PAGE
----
Tag Archives: successful

Have Rituals, Get Shit Done

I have a small space set aside to write

I have rituals to get shit done because I need them. I have a monkey brain. There are so many wonderful things that I want to pursue every second of every day that this monkey brain won’t let me focus. It’s chattering away in my head constantly. I’ll start something then move onto another before I’ve finished. It can be very frustrating.

As much as I’ve tried to focus and be as disciplined as I can, at my age I figure it’s hard to change my habits. This doesn’t mean I can’t but sometimes I need to use reverse psychology on myself. I do this through ritual.

Most of our daily life is about ritual, we just don’t realise it. When we wake in the morning, many of us will need a tea or coffee. We usually go about our morning the same way every day. Call it habit if you will but I bet if you changed the order of things that you’d feel a bit strange and your day may not go as smoothly (or normally) as usual.
When we catch up with friends we often do that over a cup of tea or coffee. If you have friends who don’t drink either, it can feel awkward to be catching up while they may drink water. Is it ritual, social expectation, habit? It doesn’t really matter, my point is that humans seem to form habits to move through their day with as much ease as possible.

I remember when I was a child watching my mum make coffee. When she made this coffee, I knew that she was setting herself up for writing because the rest of the time she drank tea. This coffee was special because it required her to grind the beans first in this little French coffee grinder, then brew the coffee and warm the milk. Then everything would go into a small bowl with sugar. I called it a coffee soup. It smelled very good. Then she would set out her writing materials (all hand writing back in the 70s) with her coffee soup in front of her and sit for a long time scribbling in her book. I often wondered what she was writing about (short stories at that time) and I loved looking at her beautiful cursive writing. Makes me want to sit down at my desk just thinking about it.

I was introduced to the idea of ritual at a young age but it’s not until lately that I’ve realised the importance of it. But how does it help get shit done? For me it’s about setting an intention: if I do this, this will happen.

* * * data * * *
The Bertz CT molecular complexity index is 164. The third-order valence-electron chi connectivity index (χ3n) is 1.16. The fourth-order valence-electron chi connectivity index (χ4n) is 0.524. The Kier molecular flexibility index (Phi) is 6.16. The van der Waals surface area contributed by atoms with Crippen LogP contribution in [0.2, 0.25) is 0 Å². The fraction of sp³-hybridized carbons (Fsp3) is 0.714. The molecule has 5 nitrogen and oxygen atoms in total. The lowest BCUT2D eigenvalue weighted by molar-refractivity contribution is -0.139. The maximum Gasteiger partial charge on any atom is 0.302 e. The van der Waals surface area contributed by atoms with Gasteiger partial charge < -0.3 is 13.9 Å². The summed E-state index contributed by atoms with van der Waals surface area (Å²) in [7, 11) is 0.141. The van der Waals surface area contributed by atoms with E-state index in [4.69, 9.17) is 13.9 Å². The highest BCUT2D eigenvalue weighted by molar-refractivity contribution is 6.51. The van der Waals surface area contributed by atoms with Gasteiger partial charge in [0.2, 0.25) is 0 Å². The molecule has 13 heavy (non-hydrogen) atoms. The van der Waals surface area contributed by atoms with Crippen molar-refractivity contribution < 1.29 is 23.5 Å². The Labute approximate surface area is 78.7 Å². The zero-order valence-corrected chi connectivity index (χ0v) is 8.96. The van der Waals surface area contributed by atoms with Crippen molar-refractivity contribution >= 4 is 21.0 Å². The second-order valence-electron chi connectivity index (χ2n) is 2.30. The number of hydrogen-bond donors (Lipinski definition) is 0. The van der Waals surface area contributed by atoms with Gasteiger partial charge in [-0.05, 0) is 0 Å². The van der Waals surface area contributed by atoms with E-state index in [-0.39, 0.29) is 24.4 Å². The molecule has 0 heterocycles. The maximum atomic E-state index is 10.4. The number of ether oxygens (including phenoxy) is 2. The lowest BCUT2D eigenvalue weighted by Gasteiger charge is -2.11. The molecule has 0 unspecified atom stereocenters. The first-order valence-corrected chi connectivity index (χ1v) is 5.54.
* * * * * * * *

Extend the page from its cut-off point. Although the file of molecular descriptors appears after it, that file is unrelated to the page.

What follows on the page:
If you’re lucky enough to have a dedicated space for writing, set about creating rituals around using it. This is especially helpful if there are other people in the house so that they know you are not to be disturbed, just like I knew that Mama was busy when she had her coffee soup. If you don’t have an office or desk to call your own, try to find a place where you can go for dedicated writing. It might be a coffee shop, the library or a coworking space. Even a little corner of the kitchen table can work.

Set your intentions around this. Make sure that the you are comfortable (not too cold or hot) and that there aren’t too many distractions. If you find social media a distraction, turn it off. Switch your phone onto silent. Do whatever you need to set an intention.

Here is my ritual

  1. I set an intention to write for 30 minutes.
  2. I physically set myself up to do this so that nothing can stop me doing it.
  3. I make a cup of tea, make sure I am comfortable, close the door.
  4. Tell everyone that I am busy for the next 30 minutes.
  5. Be very specific about what I am working on (is it a blog, a chapter or an outline for something?) and stick to that.
  6. Stay focused for at least 30 minutes.

You’d be surprised by how quickly 30 minutes goes and how much you can write in that time. For instance, I have now been working on this blog post for 35 minutes and thanks to being focused it’s done. It’s not an award-winning piece of writing but it makes the point that I want to make. Think about the habits you have around your writing (or any work for that matter) and see what negative actions you make that might hinder it. There are ways to work better to get shit done!